I don’t read a lot of books for adults these days. It might be my abysmally short attention span. It might be the pretty colors in the graphic novels and picture books. It might be the fact that reality is feeling a little surreal these days, so nonfiction is usually out. I’m just not enough of a smartypants to read literary fiction anymore. The genres just fall away as my excuses pile up. Too preachy, too cute, too violent, too angry, too much substance abuse….
But then something happens. Like the flu. On New Year’s Eve. Perfect for avoiding my many social invitations but not so great for actually doing anything fun. And with a strangely small stack of books-to-be-read, I picked up Forty Autumns, read the preface, then a few chapters. And before you know it, I was halfway through it.
My brain on a virus can be a little confused, but I’ve found that certain things actually work better when I’m not able to do anything but lie around for long periods of time. It’s the only way I could ever get myself to watch Schindler’s List, for example. Usually I read or watch a lot of Jane Austen, which I find exceptionally comforting and can dip in and out of. Today, in recovery, I can do the entire collection of Harry Potter movies, but that doesn’t work when I can’t move my head because it hurts too much.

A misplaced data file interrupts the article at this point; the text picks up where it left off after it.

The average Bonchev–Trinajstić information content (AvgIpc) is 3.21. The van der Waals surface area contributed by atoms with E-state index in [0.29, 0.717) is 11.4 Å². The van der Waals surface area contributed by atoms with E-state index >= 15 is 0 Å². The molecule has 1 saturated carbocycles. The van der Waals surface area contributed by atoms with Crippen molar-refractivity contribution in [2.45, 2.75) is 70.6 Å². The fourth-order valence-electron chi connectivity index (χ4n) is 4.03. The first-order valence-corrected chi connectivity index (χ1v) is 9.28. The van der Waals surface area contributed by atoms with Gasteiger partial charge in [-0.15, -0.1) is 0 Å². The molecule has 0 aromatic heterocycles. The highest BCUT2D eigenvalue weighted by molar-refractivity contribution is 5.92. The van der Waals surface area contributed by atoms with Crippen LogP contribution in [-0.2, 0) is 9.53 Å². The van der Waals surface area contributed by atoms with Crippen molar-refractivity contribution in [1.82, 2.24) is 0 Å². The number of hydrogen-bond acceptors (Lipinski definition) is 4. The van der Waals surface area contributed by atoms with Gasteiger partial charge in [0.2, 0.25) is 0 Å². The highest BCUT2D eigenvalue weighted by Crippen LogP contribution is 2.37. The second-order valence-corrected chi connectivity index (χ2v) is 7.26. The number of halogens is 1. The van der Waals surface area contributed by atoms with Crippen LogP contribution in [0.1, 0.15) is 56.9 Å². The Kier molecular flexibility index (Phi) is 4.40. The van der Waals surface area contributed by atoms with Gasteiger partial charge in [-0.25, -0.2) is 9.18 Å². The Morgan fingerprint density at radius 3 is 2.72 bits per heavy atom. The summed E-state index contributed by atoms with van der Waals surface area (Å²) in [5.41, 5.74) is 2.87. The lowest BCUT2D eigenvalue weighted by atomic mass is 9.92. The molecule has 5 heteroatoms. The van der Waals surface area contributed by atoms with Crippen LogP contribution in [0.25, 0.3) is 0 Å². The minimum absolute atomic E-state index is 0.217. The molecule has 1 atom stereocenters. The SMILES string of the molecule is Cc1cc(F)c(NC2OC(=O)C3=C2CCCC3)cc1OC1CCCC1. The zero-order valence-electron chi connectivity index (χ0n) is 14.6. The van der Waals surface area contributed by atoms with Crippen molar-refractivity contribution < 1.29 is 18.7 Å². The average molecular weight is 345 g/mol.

So Forty Autumns ended up being perfect. It is a really good read, but reading it mostly in one go – something I’m not usually able to do — made it even better. The lingering and unsettled feelings surrounding those left behind in what became East Germany stayed with me. In addition to the family stories, there is a lot of history here – how leaders supposedly working for the good of the people let everyone else suffer while they lived in gated communities with fancy cars and imported food, keeping others trapped in a twisted system that actually built walls to stop them from depriving the government of their labor.
It might be a strange thing to recommend on the beginning of a new year, but sometimes looking back can help us see our own moment in time more clearly. And we can use all the help we can get right now, right?
Forty Autumns: A Family’s Story of Courage and Survival on Both Sides of the Berlin Wall by Nina Willner